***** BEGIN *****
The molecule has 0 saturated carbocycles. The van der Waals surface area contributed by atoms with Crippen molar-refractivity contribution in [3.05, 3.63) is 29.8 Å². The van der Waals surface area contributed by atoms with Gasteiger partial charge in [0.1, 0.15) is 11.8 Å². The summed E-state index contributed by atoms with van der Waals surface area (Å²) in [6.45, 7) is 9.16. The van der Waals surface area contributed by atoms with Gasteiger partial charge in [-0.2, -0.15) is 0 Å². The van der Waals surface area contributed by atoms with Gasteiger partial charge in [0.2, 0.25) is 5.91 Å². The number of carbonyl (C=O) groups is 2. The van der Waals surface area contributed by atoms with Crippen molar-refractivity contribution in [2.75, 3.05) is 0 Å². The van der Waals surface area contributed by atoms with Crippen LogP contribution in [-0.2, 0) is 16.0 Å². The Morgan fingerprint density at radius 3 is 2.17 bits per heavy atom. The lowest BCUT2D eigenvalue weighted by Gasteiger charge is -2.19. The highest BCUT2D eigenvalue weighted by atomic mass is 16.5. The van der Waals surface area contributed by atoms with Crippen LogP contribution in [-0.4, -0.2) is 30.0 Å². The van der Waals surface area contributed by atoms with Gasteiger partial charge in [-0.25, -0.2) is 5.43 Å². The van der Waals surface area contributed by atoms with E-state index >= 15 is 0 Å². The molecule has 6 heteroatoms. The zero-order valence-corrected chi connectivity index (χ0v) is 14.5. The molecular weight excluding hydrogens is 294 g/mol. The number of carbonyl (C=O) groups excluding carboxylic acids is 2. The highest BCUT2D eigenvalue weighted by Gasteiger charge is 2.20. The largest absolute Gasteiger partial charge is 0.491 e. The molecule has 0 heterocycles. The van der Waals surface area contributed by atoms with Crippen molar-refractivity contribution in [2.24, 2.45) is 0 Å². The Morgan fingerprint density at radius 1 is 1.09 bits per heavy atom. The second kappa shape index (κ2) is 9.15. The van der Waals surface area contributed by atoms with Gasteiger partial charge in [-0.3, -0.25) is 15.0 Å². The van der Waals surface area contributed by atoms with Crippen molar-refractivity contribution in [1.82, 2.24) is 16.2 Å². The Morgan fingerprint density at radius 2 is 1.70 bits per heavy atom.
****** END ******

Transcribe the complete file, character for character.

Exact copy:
The molecule has 0 saturated carbocycles. The van der Waals surface area contributed by atoms with Crippen molar-refractivity contribution in [3.05, 3.63) is 29.8 Å². The van der Waals surface area contributed by atoms with Gasteiger partial charge in [0.1, 0.15) is 11.8 Å². The summed E-state index contributed by atoms with van der Waals surface area (Å²) in [6.45, 7) is 9.16. The van der Waals surface area contributed by atoms with Gasteiger partial charge in [-0.2, -0.15) is 0 Å². The van der Waals surface area contributed by atoms with Gasteiger partial charge in [0.2, 0.25) is 5.91 Å². The number of carbonyl (C=O) groups is 2. The van der Waals surface area contributed by atoms with Crippen molar-refractivity contribution in [2.75, 3.05) is 0 Å². The van der Waals surface area contributed by atoms with Crippen LogP contribution in [-0.2, 0) is 16.0 Å². The Morgan fingerprint density at radius 3 is 2.17 bits per heavy atom. The lowest BCUT2D eigenvalue weighted by Gasteiger charge is -2.19. The highest BCUT2D eigenvalue weighted by atomic mass is 16.5. The van der Waals surface area contributed by atoms with Crippen LogP contribution in [-0.4, -0.2) is 30.0 Å². The van der Waals surface area contributed by atoms with Gasteiger partial charge in [-0.25, -0.2) is 5.43 Å². The van der Waals surface area contributed by atoms with E-state index >= 15 is 0 Å². The molecule has 6 heteroatoms. The zero-order valence-corrected chi connectivity index (χ0v) is 14.5. The molecular weight excluding hydrogens is 294 g/mol. The number of carbonyl (C=O) groups excluding carboxylic acids is 2. The highest BCUT2D eigenvalue weighted by Gasteiger charge is 2.20. The largest absolute Gasteiger partial charge is 0.491 e. The molecule has 0 heterocycles. The van der Waals surface area contributed by atoms with Crippen molar-refractivity contribution in [2.24, 2.45) is 0 Å². The Morgan fingerprint density at radius 1 is 1.09 bits per heavy atom. The second kappa shape index (κ2) is 9.15. The van der Waals surface area contributed by atoms with Gasteiger partial charge in [-0.3, -0.25) is 15.0 Å². The van der Waals surface area contributed by atoms with Crippen molar-refractivity contribution in [1.82, 2.24) is 16.2 Å². The Morgan fingerprint density at radius 2 is 1.70 bits per heavy atom.